Jason Brooks, president and CEO of LDA, an engineering firm with offices in Knoxville, Nashville, Johnson City and Chattanooga, may have graduated with both a BS and MS in Civil Engineering from UT, but his journey through higher education took a few more stops before he became a Vol. Brooks graduated from Maryville College with a degree in Math before earning an MBA from Tennessee Tech, which makes four advanced degrees that he can draw from as he leads LDA.
When he came to CEE, Brooks was already in a leadership position managing the KUB PACE10 program – a $500M capital improvement program to improve the wastewater system in Knoxville – and had a lot of on-the-job experience in addition to his extensive education. Taking the values of lifelong learning that he’d already cultivated, Brooks sought the CEE undergraduate and graduate degrees to help him gain technical training and engineering experience to deepen his understanding of the systems he was managing.
“It was certainly an unconventional approach to getting an engineering degree, and it made my experience as a student very different, as I had real life experience with most of the CEE coursework I was studying,” he recalls.
Brooks has a special love for water and the environment, which has helped shape his career. What started as an internship at KUB in 1996 turned into a full-time opportunity with the utility in 1998, where he stayed until 2011. When he left to work with the large, international firm, CDM Smith, he got to work on The Clean Water Nashville program, a $1B capital improvement program that was started to improve the sanitary and combined sewer systems for Metro Water Services in Nashville.
“I love the application of science, math, business, and economics to solving real world challenges –whether it’s fixing a city’s sewer system to reduce sanitary sewer overflows or to develop a community walking trail around a small lake,” he says. “Communities are faced with challenges of improving the livability and sustainability of their communities. As engineers we use the sciences and economics to engineer solutions that achieve the desired outcomes.”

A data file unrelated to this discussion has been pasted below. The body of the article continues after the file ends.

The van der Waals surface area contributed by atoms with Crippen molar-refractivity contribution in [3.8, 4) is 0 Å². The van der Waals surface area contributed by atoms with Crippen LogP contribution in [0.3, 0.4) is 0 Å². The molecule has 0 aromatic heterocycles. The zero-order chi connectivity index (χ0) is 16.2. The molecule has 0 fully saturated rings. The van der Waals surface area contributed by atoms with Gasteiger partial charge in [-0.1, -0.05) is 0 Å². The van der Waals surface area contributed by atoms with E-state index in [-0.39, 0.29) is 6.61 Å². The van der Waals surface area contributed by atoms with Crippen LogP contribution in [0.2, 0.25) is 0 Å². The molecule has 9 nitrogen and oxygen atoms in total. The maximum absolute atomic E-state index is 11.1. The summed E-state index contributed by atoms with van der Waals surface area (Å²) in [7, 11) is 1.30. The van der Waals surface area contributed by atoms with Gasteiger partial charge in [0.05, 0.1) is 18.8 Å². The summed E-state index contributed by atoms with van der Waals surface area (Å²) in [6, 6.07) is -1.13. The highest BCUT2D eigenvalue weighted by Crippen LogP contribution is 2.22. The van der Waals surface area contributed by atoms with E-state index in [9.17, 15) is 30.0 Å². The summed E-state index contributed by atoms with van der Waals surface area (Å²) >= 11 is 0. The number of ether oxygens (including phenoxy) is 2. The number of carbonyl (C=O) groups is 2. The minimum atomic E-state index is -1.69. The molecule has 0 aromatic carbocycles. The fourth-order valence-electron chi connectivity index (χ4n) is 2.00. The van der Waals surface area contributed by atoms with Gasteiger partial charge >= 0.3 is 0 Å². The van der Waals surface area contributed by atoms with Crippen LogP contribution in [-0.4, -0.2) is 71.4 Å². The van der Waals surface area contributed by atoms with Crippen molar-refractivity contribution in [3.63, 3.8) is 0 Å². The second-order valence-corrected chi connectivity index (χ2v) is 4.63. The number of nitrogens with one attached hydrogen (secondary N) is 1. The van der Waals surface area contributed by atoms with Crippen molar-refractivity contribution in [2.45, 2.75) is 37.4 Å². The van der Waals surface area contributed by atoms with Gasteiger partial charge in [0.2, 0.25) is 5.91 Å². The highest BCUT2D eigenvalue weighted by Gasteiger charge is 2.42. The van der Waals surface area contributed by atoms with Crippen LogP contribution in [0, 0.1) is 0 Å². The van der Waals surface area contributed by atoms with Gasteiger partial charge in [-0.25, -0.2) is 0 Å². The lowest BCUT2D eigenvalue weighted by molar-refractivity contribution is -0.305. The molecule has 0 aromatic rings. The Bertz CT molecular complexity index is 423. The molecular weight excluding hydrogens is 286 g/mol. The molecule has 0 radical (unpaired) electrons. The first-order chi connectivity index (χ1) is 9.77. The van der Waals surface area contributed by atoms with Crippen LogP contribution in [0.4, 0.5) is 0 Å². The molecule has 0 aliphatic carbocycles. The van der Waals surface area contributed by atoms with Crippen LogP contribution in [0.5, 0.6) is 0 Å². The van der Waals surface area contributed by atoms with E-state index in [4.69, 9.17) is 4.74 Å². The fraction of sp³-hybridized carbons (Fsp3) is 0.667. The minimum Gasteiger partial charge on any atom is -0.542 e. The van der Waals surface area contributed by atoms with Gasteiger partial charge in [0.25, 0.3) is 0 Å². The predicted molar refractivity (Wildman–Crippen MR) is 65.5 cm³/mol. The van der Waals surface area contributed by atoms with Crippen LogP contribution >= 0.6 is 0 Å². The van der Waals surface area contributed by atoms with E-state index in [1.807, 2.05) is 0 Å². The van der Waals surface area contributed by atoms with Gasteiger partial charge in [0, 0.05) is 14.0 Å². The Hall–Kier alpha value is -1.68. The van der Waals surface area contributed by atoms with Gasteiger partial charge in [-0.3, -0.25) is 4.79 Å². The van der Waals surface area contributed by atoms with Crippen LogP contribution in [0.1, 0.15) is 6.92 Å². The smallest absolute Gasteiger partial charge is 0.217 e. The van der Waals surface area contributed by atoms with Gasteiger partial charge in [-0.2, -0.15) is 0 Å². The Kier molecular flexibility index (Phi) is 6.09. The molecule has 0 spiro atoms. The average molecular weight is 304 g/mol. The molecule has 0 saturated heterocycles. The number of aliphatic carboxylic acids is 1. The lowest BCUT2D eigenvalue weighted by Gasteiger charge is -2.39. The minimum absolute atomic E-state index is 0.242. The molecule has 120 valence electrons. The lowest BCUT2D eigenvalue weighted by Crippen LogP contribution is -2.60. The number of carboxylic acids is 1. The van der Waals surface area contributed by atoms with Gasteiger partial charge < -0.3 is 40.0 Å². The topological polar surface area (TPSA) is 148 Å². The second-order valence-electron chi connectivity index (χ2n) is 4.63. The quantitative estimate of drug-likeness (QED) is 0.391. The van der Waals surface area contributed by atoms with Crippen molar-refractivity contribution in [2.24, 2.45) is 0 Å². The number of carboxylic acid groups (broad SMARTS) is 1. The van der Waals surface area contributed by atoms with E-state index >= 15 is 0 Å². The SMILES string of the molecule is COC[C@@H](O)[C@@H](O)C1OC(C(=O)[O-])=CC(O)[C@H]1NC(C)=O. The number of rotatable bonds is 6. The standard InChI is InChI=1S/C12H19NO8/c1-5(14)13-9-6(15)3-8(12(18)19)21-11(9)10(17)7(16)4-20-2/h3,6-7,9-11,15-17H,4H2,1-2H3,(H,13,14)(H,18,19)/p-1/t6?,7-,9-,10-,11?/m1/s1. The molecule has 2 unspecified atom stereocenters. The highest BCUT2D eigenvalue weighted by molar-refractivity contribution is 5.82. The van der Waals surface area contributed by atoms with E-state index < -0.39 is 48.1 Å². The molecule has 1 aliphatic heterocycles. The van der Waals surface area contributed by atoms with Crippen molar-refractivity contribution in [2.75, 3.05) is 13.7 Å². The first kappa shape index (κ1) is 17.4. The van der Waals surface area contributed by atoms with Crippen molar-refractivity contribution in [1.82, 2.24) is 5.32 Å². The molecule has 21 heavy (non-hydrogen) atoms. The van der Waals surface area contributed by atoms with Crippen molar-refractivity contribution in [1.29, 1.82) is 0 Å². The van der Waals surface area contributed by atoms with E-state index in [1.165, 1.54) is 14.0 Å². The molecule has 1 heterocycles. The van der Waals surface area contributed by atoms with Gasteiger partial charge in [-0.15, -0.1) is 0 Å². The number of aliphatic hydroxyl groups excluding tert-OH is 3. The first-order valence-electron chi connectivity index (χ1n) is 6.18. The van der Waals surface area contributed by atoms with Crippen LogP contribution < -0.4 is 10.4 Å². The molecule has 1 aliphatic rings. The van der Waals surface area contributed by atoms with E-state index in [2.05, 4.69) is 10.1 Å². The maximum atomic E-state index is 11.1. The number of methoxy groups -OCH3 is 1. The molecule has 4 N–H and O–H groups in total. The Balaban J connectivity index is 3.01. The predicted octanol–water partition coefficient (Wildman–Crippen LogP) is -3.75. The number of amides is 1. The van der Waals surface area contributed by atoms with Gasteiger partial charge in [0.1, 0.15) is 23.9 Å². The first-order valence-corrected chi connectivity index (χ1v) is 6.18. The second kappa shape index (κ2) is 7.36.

In his own community of Alcoa, he’s been invested in designing improvements to the Alcoa Duck Pond. The community impact is what excites him the most about this project. The designs are intended to greatly enhance this community water feature by providing water quality improvements, additional greenway, better access to the water, and natural beautification. In addition to providing a natural aesthetic element, one of the highlights of the project is a series of rain gardens that will intercept surface runoff from the parking lots to remove some pollutants prior to discharging into the pond.
Brooks has now been with LDA for a little more than three years since being recruited by the founder and previous CEO, Lamar Dunn, to lead the firm. He is focused on guiding the company to be an engineering thought leader and consultant that can work with communities and private companies to frame problems and challenges so that the best solutions can be advanced into the design process. “In practice, we spend most of our time on finding the given and defining the problem or challenge,” he notes.” It is important throughout the discovery process and during the solution development that we challenge ourselves as engineering professionals to think and be creative. It is also critically important that we collaborate across disciplines and with other professions and experts to cover the full breadth and depth of the challenges we are confronting with engineering solutions.”
Jason Brooks is an example of someone whose passion for engineering comes through in all areas of his life. His advice to young students is to remember that there will be conflict in this chosen career path, and it is important to be collaborative, to listen and to seriously consider the ideas and input of others. Advancing one’s solutions or ideas must be done in a professional manner so as not to sacrifice relationships or the ability to get work done.